The potential for success in a nationwide conservation effort is strongly supported by not only California's success but by the 25 years of success that the U.S. has had in reducing its energy costs as a percentage of the gross domestic product. Indeed, this gauge has been cut in half during the past quarter-century, helping the U.S. to improve, although not erase, its ability to withstand oil price shocks. The improvement is rooted largely in the oil shocks of the late 1970s and the early 1980s, which forced changes in consumption behavior that have carried through to the present. Examples include: improved fuel economies for automobiles; changed commercial lighting standards; new technological advances; and increased education about energy usage.

Announcement Effect Would Be Substantial
Any effort by the President to rally Americans to reduce energy consumption would have a large announcement effect, spurring an immediate decline in energy costs at virtually no cost to the government. The price decline would likely be long lasting as it would help to restore balance between supply and demand in the global energy market. Accolades would go to the President, buoying his legislative capacity, and the markets would cheer both the short- and long-term befits that the energy price decline would be expected to have on the economy.

Specific recommendations to the public, which the President would deliver in largely broad strokes at first, should be placed on a special website to more widely disseminate the action plan to the American people. The website should be augmented with a limited but focused advertising effort aimed at increasing public awareness of the plan. Widespread media coverage of these efforts would undoubtedly provide a substantial boost.

Select Actionable Recommendations
Below are a few simple but nonetheless compelling and impacting ideas. Several of the ideas lean toward improved efficiency in electricity consumption. This is because studies show that more energy savings can be squeezed from this area than any other:

The U.S. should provide information about and incentives for the increased use of compact fluorescent light bulbs (CFLs), which use substantially less energy than ordinary bulbs. For example, a 15-watt CFL has the same lighting equivalent of an ordinary 60-watt bulb. Legislation should also be considered to require light bulb manufacturers to produce a minimum percentage of CFLs as a percentage of all of the bulbs that they produce by a date much earlier than is currently legislated. While it is true that CFLs cost much more than ordinary bulbs, the cost savings of CFLs significantly exceed the added costs of buying the bulbs. I have more than 50 CFLs in my house.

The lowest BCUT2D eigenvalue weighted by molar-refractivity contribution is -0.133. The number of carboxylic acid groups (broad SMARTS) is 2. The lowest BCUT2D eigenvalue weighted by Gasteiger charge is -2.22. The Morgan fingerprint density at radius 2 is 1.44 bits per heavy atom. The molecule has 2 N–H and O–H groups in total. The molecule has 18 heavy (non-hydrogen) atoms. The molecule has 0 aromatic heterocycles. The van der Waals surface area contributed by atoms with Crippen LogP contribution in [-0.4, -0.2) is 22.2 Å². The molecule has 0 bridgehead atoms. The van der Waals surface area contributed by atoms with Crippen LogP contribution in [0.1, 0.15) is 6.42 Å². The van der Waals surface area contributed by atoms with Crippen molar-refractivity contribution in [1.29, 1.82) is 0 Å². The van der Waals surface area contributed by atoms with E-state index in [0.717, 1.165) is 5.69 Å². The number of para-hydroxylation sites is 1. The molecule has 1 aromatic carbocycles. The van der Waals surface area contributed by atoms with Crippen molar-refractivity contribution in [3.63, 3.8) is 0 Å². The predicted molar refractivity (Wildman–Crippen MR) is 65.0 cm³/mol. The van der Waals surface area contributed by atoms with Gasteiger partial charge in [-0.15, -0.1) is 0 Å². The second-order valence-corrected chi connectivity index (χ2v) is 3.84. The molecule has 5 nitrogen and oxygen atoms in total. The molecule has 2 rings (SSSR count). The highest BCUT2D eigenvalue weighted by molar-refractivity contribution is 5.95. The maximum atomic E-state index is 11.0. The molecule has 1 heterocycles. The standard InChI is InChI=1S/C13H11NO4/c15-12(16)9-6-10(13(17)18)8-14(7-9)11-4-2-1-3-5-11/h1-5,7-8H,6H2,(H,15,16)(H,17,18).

Simple ideas that could help both educate and instill a new culture with respect to how Americans use energy should be implemented. Lessons learned following past energy shocks have transformed the way Americans consumed energy since then, and it is time for a new effort that further transforms and weaves itself into the cultural and economic fabric. I recall "Save-A-Watt" stickers put over light switches in my New York City school that distinctly changed the way that I consumed energy from then on. Ideas like this may seem silly and insignificant, but the impact could be substantial, especially when they become embedded into the culture of younger generations. A website for kids would make sense in this context.

State and local governments should update their commercial lighting standards, which is one of the best ways entities can reduce energy consumption in buildings. Secondary savings can come from reducing building cooling loads.

State and local governments should be pressured to add gas-electric hybrid buses to their fleets, especially in urban areas. They should also be pressured to follow New York City's lead by requiring taxi cabs to be all gas-electric hybrids within just a few years.

Larger incentives should be given to Americans to purchase gas-electric hybrid automobiles, and the U.S. government should coordinate with automobile manufacturers to increase the supply of these vehicles-perhaps via grants, which would be revenue neutral if energy costs were to fall.

I am hardly an expert on these matters but these are just a few ideas that seem to make sense. The key is to signal to the energy markets that the collective will of the people of the United States has been unified and will result in an immediate and substantial decline in demand for energy products.

The sharp increase in energy costs has wrought havoc on many of America's citizens. Many families are hurting right now and would almost certainly join any national effort that would help the country. America's ability to withstand crises is storied. It is time for the President to rally the nation to fight back and show the indomitable spirit it is famous for.

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Tony Crescenzi
Tony Crescenzi

Tony Crescenzi is the Chief Bond Market Strategist at Miller Tabak + Co., LLC where he advises many of the nation's top institutional investors on issues related to the bond market, the economy and other macro-related issues. Crescenzi makes regular appearances on financial television stations such as CNBC and Bloomberg, and is frequently quoted across the news media. He is also the co-author of the just-revised "The Money Market" and "The Strategic Bond Investor."